A close approach of an asteroid roughly the size and shape of the Empire State Building gave astronomers the perfect opportunity to image the space rock in detail using planetary radar.
On Feb. 3, the asteroid, called 2011 AG5, came withing about 1.1 million miles (1.8 million kilometers) of Earth, or about five times the distance between Earth and the Moon. Using the 230-foot (70 m) Goldstone Solar System Radar dish in Barstow California, scientists at NASA’s Jet Propulsion Laboratory (JPL) closely tracked the asteroid, which is about 1,600 feet (500 m) long and some 500 feet (150 m) wide. The series of observations took place between Jan. 29 and Feb. 4.
“Of the 1,040 near-Earth objects observed by planetary radar to date, this is one of the most elongated we’ve seen,” said Lance Benner of JPL, who led the observations, in a NASA release.
The Goldstone observations also revealed a concave dent in one of the asteroid’s hemispheres, as well as indications of small surface features just several feet in diameter. The asteroid rotates roughly once every 9 hours, and if viewed with the human eye up close, it’s surface would appear as dark as charcoal.
Why the details of an asteroid matter
Radar observations like these are important for understanding more about the sizes, rotations, surfaces, and shapes of asteroids that we share our cosmic neighborhood with. They are also invaluable to scientists that track and study near-Earth objects (NEOs).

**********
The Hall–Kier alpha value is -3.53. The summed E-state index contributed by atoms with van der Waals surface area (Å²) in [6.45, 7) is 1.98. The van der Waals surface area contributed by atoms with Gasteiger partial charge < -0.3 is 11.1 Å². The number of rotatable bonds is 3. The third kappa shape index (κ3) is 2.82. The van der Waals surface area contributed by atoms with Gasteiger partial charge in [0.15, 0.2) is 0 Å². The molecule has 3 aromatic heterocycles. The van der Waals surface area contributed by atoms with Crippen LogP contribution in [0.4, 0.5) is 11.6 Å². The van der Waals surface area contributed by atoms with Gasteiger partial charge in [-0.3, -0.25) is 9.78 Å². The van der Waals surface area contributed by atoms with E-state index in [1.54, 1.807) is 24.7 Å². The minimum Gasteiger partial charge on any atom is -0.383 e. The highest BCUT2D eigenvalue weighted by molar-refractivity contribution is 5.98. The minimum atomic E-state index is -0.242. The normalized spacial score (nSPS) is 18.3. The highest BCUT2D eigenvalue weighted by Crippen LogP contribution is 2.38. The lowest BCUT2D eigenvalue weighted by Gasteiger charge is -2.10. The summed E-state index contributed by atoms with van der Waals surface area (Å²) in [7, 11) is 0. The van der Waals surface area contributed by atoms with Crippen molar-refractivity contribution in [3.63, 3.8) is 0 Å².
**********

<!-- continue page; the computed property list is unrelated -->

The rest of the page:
One such group is NASA’s Center for Near Earth Object Studies (CNEOS), which is tasked with precisely calculating the orbital paths of all known asteroids to assess any possible threats to Earth.
To do this, CNEOS researchers require detailed information on the asteroid’s motion. But they also need to know about the asteroid’s rotation, reflectivity, and shape, as these attributes can play a role in how sunlight striking the asteroid’s surface might nudge it into a slightly different orbital path. Without detailed characterization, scientists can’t make an accurate assessment of an asteroid’s true threat to Earth.
Scientists had already calculated that this close approach of 2011 AG5 posed no risk to our planet. But upon the asteroid’s initial discovery in 2011, they did have to carefully make sure.
“Interestingly, shortly after its discovery, 2011 AG5 became a poster-child asteroid when our analysis showed it had a small chance of a future impact,” said Paul Chodas, the director for CNEOS. “Continued observations of this object ruled out any chance of impact, and these new ranging measurements by the planetary radar team will further refine exactly where it will be far into the future.”
Scientists calculated that asteroid 2011 AG5 orbits the Sun once every 621 days. But it won’t make an exceptionally close pass by Earth until 2040, when it will come within about 670,000 miles (1.1 km) of our planet. And don’t worry, it’s won’t pose a threat then either.